What we can learn from Eagles
When it comes to innovation, there can be no better learning ground than nature. In this post, we will look at the ‘innovations’ in eagles and how we can apply to new products.
Normal grip strength in humans is between 20 and 50kg; a bald eagle’s grip is believed to be about 10 times stronger. The power of an eagle's grip comes from its leg muscles, tendons and bones. The tendons are contained in tendon sheaths, and both the tendons and tendon sheaths have tiny ridges. These create a "ratchet" effect, enabling the eagle to maintain tremendous pressure on the talons without continuous muscle action. As a result, an eagle can lift weights that exceed its own body weight and clamp down on large prey over a longer period.
Many products use ratchets to for continuous motion in one direction, avoiding slip back, and allowing greater force to be applied.
All eagles are renowned for their excellent eyesight – it’s not for nothing that we have the phrase ‘eagle-eyed’. They can see a rabbit from 3 miles away and fish from several hundred feet above the water. Their retinas are more densely coated with light-detecting cells than human retinas; this allows them to see finer details much like a higher density of pixels. In addition, an eagle’s eyes are to the sides of the head and angled to allow them a 340-degree visual field compared to our 180 degrees. On top of sharp focus and peripheral vision, eagles, like all birds, have superior colour vision: they see colours as more vivid than we do, and can also see ultraviolet light. This lets them track and find small rodents from their urine trails!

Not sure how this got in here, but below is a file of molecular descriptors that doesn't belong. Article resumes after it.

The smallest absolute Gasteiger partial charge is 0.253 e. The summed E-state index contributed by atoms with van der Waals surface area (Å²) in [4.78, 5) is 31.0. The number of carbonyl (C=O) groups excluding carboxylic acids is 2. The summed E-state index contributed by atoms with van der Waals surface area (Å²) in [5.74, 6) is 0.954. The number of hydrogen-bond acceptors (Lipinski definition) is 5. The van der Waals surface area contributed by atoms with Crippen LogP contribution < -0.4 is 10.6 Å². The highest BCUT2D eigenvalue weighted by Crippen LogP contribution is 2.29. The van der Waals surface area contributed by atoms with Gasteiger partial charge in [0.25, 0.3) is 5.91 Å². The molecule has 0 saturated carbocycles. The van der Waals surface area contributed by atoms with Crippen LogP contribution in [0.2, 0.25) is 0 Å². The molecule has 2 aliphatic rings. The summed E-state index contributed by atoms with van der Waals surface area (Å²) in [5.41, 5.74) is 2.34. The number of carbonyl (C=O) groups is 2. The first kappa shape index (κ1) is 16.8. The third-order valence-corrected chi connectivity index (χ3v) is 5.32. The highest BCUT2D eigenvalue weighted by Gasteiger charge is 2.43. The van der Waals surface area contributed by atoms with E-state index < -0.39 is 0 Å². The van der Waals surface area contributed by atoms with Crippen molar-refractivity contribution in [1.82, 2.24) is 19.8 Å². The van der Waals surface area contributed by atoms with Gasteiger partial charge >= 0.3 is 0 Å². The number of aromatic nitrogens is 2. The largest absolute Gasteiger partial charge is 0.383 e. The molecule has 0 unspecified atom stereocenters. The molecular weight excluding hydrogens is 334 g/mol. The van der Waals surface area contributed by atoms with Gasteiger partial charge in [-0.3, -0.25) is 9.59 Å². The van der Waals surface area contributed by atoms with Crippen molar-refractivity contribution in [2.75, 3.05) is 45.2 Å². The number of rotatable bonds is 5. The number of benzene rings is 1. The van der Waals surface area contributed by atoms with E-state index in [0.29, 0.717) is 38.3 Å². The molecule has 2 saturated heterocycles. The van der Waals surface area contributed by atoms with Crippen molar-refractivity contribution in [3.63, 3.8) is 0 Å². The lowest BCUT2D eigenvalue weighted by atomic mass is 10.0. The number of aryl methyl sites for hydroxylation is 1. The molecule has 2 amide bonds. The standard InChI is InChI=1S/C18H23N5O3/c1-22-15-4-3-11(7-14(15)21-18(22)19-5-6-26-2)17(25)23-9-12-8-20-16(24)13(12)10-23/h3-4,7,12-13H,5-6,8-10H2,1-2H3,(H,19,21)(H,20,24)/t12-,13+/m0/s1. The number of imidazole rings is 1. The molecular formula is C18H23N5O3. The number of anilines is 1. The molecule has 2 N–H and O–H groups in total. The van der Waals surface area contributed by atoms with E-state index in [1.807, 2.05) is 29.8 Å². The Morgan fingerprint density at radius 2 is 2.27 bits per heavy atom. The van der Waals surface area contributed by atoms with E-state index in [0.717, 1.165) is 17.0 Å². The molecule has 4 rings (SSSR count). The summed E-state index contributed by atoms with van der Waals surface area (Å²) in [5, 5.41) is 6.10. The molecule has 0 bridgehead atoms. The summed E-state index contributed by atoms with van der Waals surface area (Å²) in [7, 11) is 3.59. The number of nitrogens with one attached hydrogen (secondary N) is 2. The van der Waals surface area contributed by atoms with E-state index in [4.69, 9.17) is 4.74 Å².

Many innovations have sought to enhance our vision with varying degrees of success – think telescopes, night vision goggles and Google Glass. Colour enhancement is an underutilised feature in innovation. In can be used, for example in mistake-proofing to prevent unintended use or in packaging alerts that change colour when the food starts to spoil.
An eagle’s wings are an amazing example of superior engineering. They are used to soar effortlessly and spiral up thermals to gain height with minimum effort. And they are also used to rise off the ground or from surface of water, sometimes with heavy prey in their talons. For soaring, eagles’ wings need to be long and narrow. For take-off, they need to be broad and shorter to generate lift. This is the classic example of an engineering physical contradiction, something that needs to be two things. The solution is look at separation in condition - to be broad under certain conditions (for take-off) and narrow and long under other conditions (for soaring). To achieve this, the eagle makes use of the feathers on the wingtip and the alula, the structure at the juncture of the arm wing and the hand wing. These splay out for added lift or when braking is required.
The morphing of the birds’ wings to adapt to flight conditions and manoeuvres has inspired many designs for example, turbines, drones, airplane wings.
Biomimicry, or nature-inspired solutions is a fantastic source for innovation. And eagles are a perfect example of how nature can teach us so much.